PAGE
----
Welcome to Yosemite

Despite knowing better, I went ahead and installed OS X 10.10 Yosemite. Others are glad to rush in and report the problems if I wait a day or two, but I seem to be one of those who rushed in.

During the upgrade I received an ominous error:

There is not enough free space in the Core Storage Logical Volume Group for this operation. Reboot and try again.

Yea, whaaaat? It offered a reboot button, and no other option. So I rebooted. After a moment, the Mac’s log in screen presented itself … but it was the Yosemite log in screen. I had a very bad feeling about this unexpected turn of events, but I logged in and the installation continued onward, seemingly without incident.

I have my main volume encrypted with FileVault2, and perhaps after a reboot, the installer couldn’t access the drive. Still, I would think that they would have tested installation with FileVault2 enabled! Still, I don’t know that was the issue so I’m doing nothing more than guessing.

Regardless, I seem to be okay. The installation finished without obvious problems and I’m running Yosemite.

I have a some random thoughts after just a few hours:

  • I’ve read that the user interface is much flatter with fewer elements to simulate depth. I read correctly. This interface is flat. It’s hardly objectionable, though.
  • The flat dock is a return to old times for many, but I joined the Mac bandwagon with 10.5 Leopard, just as interface elements really started gaining depth.
  • I hate the Finder icon. It looks demented.
  • I love the desktop drive icons.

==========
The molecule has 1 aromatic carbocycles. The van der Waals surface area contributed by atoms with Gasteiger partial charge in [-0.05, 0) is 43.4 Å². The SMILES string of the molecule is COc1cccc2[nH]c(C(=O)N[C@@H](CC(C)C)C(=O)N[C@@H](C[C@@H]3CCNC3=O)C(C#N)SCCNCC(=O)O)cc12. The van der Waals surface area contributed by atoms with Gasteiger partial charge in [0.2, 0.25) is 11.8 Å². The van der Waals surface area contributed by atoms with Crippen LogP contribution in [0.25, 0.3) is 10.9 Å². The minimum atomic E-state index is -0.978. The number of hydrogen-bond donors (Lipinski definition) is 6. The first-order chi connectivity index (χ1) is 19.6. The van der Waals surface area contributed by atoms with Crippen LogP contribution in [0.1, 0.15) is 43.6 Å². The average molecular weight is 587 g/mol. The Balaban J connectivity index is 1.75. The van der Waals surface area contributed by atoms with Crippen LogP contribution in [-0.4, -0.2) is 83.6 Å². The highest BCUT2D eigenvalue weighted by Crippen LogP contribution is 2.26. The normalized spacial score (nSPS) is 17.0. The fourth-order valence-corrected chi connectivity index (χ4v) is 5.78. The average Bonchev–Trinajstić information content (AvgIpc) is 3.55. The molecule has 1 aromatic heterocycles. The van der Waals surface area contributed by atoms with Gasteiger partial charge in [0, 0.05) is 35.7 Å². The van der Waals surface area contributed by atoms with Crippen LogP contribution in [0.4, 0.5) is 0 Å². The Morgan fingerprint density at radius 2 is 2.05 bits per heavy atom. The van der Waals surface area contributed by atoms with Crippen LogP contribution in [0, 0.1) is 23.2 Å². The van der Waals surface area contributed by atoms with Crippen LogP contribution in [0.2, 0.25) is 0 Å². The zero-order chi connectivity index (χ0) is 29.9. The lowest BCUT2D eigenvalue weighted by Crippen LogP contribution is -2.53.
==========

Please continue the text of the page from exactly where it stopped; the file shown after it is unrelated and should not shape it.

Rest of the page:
• My mid-2011 iMac is a year too old to support Handoff and the other Continuity features. Bluetooth 4.0 with its Bluetooth Low Energy support is required, and any iMac older than mid-2012 doesn’t have it. I will not be taking any phone calls from my Mac.
  • The iCloud Drive and its integration with the iWork apps looks cool so far. Happily, despite Apple’s wanting to differentiate iCloud Drive from Dropbox and other similar services, the files you’ve put into iCloud Drive are on your local disk at /Users/username/Library/Mobile Documents, and therefore backed up with Time Machine.
  • The sidebar in iTunes 12 is largely gone. You can bring up a sidebar by choosing the Playlists option at the top, but the sidebar that appears shows only your music, music videos, and playlists. The one-stop sidebar seems to be history. It wasn’t pretty, but it was entirely functional.
  • If something just looks different and you can’t quite nail it down, it’s probably the typeface. Lucida Grande it out and Helvetica Neue is here to replace it. The change isn’t huge, but it’s noticeable.
  • Safari still doesn’t offer inferior (lowercase) numbers despite being directed to do so with the font-feature-settings option of the @fontface CSS command. Every other browser I’ve tried, both webkit and non-webkit, handle it correctly. If even Internet Explorer can do it, what’s your excuse, Safari?
  • My first Time Machine back up after upgrading to Yosemite and allowing the Mac App Store to update my apps was just over 13GB.